Roger Chillingworth is Hester’s husband. He didn’t die on the crossing from Amsterdam; he had been living among the Native Americans, learning their systems of healing. At the time we meet him, he’s skilled in four-humors medicine, alchemy, and homeopathy, which is the highest we could say for a doctor in the seventeenth century. He sees Hester’s public shame and convinces her to conceal his identity so he can search for the man who cuckolded him and drive him to confession. When he finds his target, he psychologically tortures him while tending to his illnesses – Chillingworth’s alchemy leads the man’s body to produce a scarlet letter on his chest, red on pale skin, the visible sign pushed out from the adulterous heart. Chillingworth frames this to himself as a quest for justice, but he’s really only interested in punishment and revenge. It reminds me a bit of the television program Lucifer, where the title character is constantly pointing out that the devil doesn’t take pleasure in sin – it’s his job to punish it, that’s all. TV Lucifer likes joy and tries to convince people to have a good time, so long as it remains innocent and consensual. I don’t mean devoid of alcohol, drugs, and sex; by innocent, I mean there is no malice. But as Chillingworth dives deeper into his vengeance, he takes joy in his victim’s suffering. For Hawthorne, this is worse than the adultery. Chillingworth learns to love malice; it becomes the only important feature of his character. By focusing exclusively on one goal, and that goal being to cause pain, Chillingworth becomes an evil caricature of his former self, twisted psychologically as much as he has scoliosis physically.

The fourth principal character is Arthur Dimmesdale, the minister who fucked Hester, both literally because he loves her and figuratively because he’s too afraid of losing his position to stand with her. Because of his fear, she has to go through all of this alone. While Hester is on the path of healing and Chillingworth is on the path of vengeance, Dimmesdale shows us the effect of hidden sin, crimes unconfessed. This theme gets a much more careful representation in Crime and Punishment, where Dostoevsky demonstrates the extreme stress of feeling guilty and holding it inside. Dimmesdale’s poor mental health affects his physical health as well, and he wastes away from the constant stress of seeming the opposite of what he feels himself to be. In many ways he’s like a closeted gay man – being gay isn’t sinful, but staying in the closet involves the same type of duplicity and vigilance. He has a secret that no one must infer; he must hide the core of who he is from everyone he meets. There is no relaxation, only self-hatred and lies. Even when alone, he just punishes himself. It’s no wonder he goes crazy and dies. The relief of confessing the reality of his soul is so intense, and the required change in his lifestyle is so extreme, that he collapses on the spot. But his confession is necessary for the closure in all the other stories as well – Chillingworth’s vengeance, Hester’s rehabilitation, and Pearl’s socialization all require it. Dimmesdale’s refusal to confess doesn’t just hurt him; it retards everyone’s progress. Secrets are poisonous, and there are very few that I find myself willing or able to keep. Those few are related to situations that I didn’t create and are none of my business, and the people I keep them for are very special to me indeed.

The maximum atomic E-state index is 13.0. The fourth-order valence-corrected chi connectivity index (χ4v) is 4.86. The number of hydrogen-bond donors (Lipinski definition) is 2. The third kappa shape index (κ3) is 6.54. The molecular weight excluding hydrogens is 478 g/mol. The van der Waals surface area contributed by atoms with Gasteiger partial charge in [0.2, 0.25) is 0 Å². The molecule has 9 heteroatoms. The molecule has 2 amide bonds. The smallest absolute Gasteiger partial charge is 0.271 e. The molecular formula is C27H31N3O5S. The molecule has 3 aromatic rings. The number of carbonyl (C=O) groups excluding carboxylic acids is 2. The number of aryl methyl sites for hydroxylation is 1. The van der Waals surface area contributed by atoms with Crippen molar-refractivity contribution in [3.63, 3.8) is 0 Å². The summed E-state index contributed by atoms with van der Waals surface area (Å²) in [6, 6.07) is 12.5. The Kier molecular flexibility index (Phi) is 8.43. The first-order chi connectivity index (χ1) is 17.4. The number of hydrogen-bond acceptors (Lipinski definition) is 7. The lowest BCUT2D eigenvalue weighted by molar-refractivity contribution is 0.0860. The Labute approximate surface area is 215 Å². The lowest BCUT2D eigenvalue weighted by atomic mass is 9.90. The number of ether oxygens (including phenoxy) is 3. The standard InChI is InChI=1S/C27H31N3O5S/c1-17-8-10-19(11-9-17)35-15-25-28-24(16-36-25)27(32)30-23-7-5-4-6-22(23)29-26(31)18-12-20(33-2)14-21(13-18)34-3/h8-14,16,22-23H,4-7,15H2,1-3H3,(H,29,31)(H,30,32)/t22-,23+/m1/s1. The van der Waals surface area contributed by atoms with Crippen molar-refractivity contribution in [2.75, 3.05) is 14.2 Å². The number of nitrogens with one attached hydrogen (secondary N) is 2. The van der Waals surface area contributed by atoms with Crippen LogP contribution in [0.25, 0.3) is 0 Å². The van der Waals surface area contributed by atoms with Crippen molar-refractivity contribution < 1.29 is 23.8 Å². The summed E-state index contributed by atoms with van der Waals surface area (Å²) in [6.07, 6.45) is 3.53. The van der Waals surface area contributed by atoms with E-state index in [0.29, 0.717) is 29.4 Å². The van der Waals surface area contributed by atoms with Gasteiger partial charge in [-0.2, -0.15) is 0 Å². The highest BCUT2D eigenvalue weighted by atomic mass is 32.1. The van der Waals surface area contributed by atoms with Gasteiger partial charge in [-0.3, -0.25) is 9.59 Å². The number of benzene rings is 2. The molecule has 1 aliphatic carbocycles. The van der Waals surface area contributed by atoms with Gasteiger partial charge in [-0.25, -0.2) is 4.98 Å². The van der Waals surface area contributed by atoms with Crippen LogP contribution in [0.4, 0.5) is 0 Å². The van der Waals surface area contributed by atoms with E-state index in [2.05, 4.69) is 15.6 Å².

It is hard to calculate the impact of this book. Samuel Richardson’s Pamela has been called the first British novel because it was the first piece of extended prose fiction that delved heavily into the psychology of its protagonist; The Scarlet Letter holds a similar position in American literary history. I don’t mean to imply a bad opinion of Irving or Cooper; it’s just that Hawthorne popularized the inward look in a way that they didn’t. Charlotte Temple and Hope Leslie aren’t quite as meditative either, but the critics who defined The First Great American Novel would never have ascribed that title to one written by a woman, even though Charlotte Temple was the first American bestseller and Hope Leslie has an exploding pirate ship.

It’s fairly well-known that The Scarlet Letter changed the course of Melville’s career – he seems to have had a bit of a crush on Hawthorne, from the extreme praise he printed of Mosses from an Old Manse and Hawthorne’s discomfort on meeting him in person. People hear that he read The Scarlet Letter while writing Moby-Dick and then blame Hawthorne for all the cetology, but have you ever looked at White-Jacket? It’s the book before Moby-Dick, and it’s all about describing the mundanities of life on a man-of-war and drawing parallels to life in general. Hawthorne didn’t teach Melville to do allegory; he showed him that it’s possible to combine allegory with a good story. There doesn’t have to be a separation between the two. And, of course, critics at the time hated Moby-Dick, so The Scarlet Letter led to the bitterness that flowers so uncomfortably in Pierre and the later works.